Lot 26. Jean-Léon Gérôme (French, 1824-1904), Rider and his Steed in the Desert, 1872, signed J.L.GÉRÔME lower right, oil on canvas, 60 by 101cm. Estimate £1,000,000-1,500,000. Lot sold 1,155,000 GBP (1,336,563 EUR). Courtesy Sotheby's.
LONDON.- A rare masterpiece by Jean-Léon Gérôme will lead Sotheby’s annual Orientalist Sale in London. Cinematic in scale and impact, Rider and His Steed in the Desert is a unique work in Gérôme’s oeuvre. The highly charged picture captures both the stoicism of the North African tribespeople and a heroic struggle between man and nature. Estimated at £1,000,000-1,500,000, the oil is one of five works by the artist in a sale comprising 79 exceptional paintings, watercolours and sculptures that together provide fascinating historical insights into the Arab, Ottoman, and Islamic worlds during the 19th and early 20th centuries. Launched as an annual event by Sotheby’s in London in 2012 and now in its eighth season, The Orientalist Sale on 30 April 2019 will go on exhibition from 25 April alongside the Arts of the Islamic World auction, as part of Orientalist & Middle Eastern Week.
Claude Piening, Sotheby’s Head of Orientalist Paintings, commented: “We are particularly pleased with the breadth and depth of this year’s sale, distinguished by a single-owner group of watercolours of the Holy Land, North Africa and India by David Roberts, and no fewer than five oils by Jean-Léon Gérôme. Of these, Rider and his Steed, the highlight of the sale, is an especially powerful and emotional image of a moment of tenderness between man and beast against the backdrop of the sun-drenched desert. Cinematic in its conception even before the medium of film existed, with its wide-angle perspective and bright luminosity, the viewer is drawn into the scene which engages our imagination and our empathy: how have this rider and his exhausted horse ended up here? Where were they heading before they fell victim to heat and thirst? Bought at the landmark exhibition Artist Travellers at the Fine Arts Society in London in 1980, the painting is unique in Gérôme’s oeuvre in as much as he never produced other versions of répliques of the subject.”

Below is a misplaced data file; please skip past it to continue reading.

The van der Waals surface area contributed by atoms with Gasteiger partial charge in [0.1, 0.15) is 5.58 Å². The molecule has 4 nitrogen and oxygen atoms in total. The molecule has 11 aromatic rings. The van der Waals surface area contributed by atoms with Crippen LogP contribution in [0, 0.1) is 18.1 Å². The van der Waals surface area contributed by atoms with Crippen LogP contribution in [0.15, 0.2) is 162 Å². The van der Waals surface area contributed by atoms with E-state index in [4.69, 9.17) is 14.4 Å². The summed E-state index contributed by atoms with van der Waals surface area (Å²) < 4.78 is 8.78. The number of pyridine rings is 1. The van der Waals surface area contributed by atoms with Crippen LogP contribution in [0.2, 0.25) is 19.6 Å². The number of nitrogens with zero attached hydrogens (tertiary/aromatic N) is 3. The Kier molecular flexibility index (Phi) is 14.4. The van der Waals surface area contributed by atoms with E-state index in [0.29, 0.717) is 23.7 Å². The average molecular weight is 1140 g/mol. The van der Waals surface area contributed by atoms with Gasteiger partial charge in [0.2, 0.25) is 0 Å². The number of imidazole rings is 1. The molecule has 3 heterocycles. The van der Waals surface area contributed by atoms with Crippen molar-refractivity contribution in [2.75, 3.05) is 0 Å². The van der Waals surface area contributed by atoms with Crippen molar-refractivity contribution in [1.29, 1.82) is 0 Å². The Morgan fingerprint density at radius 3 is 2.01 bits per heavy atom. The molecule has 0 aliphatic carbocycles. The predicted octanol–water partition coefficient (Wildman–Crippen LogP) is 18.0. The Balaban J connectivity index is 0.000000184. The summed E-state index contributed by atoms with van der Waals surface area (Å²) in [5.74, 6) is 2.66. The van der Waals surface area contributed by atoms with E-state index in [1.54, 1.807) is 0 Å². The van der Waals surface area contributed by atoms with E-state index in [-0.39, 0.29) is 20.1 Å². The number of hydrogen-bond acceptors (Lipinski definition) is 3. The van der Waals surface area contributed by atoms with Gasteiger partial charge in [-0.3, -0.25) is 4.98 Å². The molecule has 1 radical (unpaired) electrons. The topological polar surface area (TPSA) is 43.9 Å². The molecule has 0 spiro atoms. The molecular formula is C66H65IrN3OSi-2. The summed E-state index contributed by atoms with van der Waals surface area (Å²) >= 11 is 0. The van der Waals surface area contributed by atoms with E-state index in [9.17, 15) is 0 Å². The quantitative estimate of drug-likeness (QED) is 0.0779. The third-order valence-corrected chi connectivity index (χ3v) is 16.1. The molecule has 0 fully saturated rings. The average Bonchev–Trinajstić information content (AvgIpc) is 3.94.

Further works in the sale include:
Lot 22. Jean-Léon Gérôme (French, 1824-1904), Evening Prayer, Cairo, signed J.L. GEROME lower left, oil on panel, 49.5 by 81cm. Estimate £600,000-800,000. Lot sold 735,000 GBP (850,540 EUR). Courtesy Sotheby's.
In the 1860s Gérôme began a series of paintings depicting Muslim men at prayer. These would become a signature theme of the artist's, and among his most popular Orientalist works. Evening Prayer holds a special place within this important group: a same-size, 'perfected' version of one of Gérôme's most evocative compositions exhibited at the Paris Salon in 1865 (Hamburg, Hamburger Kunsthalle), it is the culmination of his developing thoughts on, and ambitions for, this subject.
Lot 48. Rudolf Ernst, A New Dawn, oil on canvas, estimate £250,000-350,000. Unsold. Courtesy Sotheby's.
– thought to be Ernst's largest known work and a veritable tour de force of Orientalist painting.
Lot 38. Raphael von Ambros (Austrian,1845-1895), The Tobacco Seller, Cairo, signed, inscribed and dated R Ambros. PARIS. 1891 lower right, oil on panel, 75 by 62cm. Estimate £200,000-300,000. Unsold. Courtesy Sotheby's.
Lot 35. Ben Marshall (British, 1768-1835), The Malcolm Arabian, together with a Dark Grey Mare in an Arabian Landscape, signed and dated B. Marshall / 1825 lower centre, oil on canvas, 91 by 122cm., 35¾ by 48¼. Estimate £200,000-300,000. Unsold. Courtesy Sotheby's.
A superb and rare group of watercolours by David Roberts which have remained in the same distinguished private collection since they were acquired in the late 1960s and early 1970s, featuring:
Lot 3. David Roberts, Front Elevation of the Great Temple of Aboo-Simbel [Abu Simbel], Nubia, watercolour over pencil, November 11th 1838. Estimate £70,000-100,000. Lot Sold 87,500 GBP (101,255 EUR). Courtesy Sotheby's.
Lot 4. David Roberts, Approach of the Simoon, Desert of Gizeh [Giza], watercolour over pencil, 1844. Estimate £70,000-100,000. Lot Sold 56,250 GBP (65,092 EUR). Courtesy Sotheby's.
Lot 8. David Roberts, Petra, Jordan, watercolour over pencil, 1834. Estimate £15,000-20,000. Lot sold 23,750 GBP (27,483 EUR). Courtesy Sotheby's.
• Three works by Carl Haag depicting the Muslim shrine of the Dome of the Rock, on the Temple Mount in the old city of Jerusalem, a sacred site to both Muslims and Jews.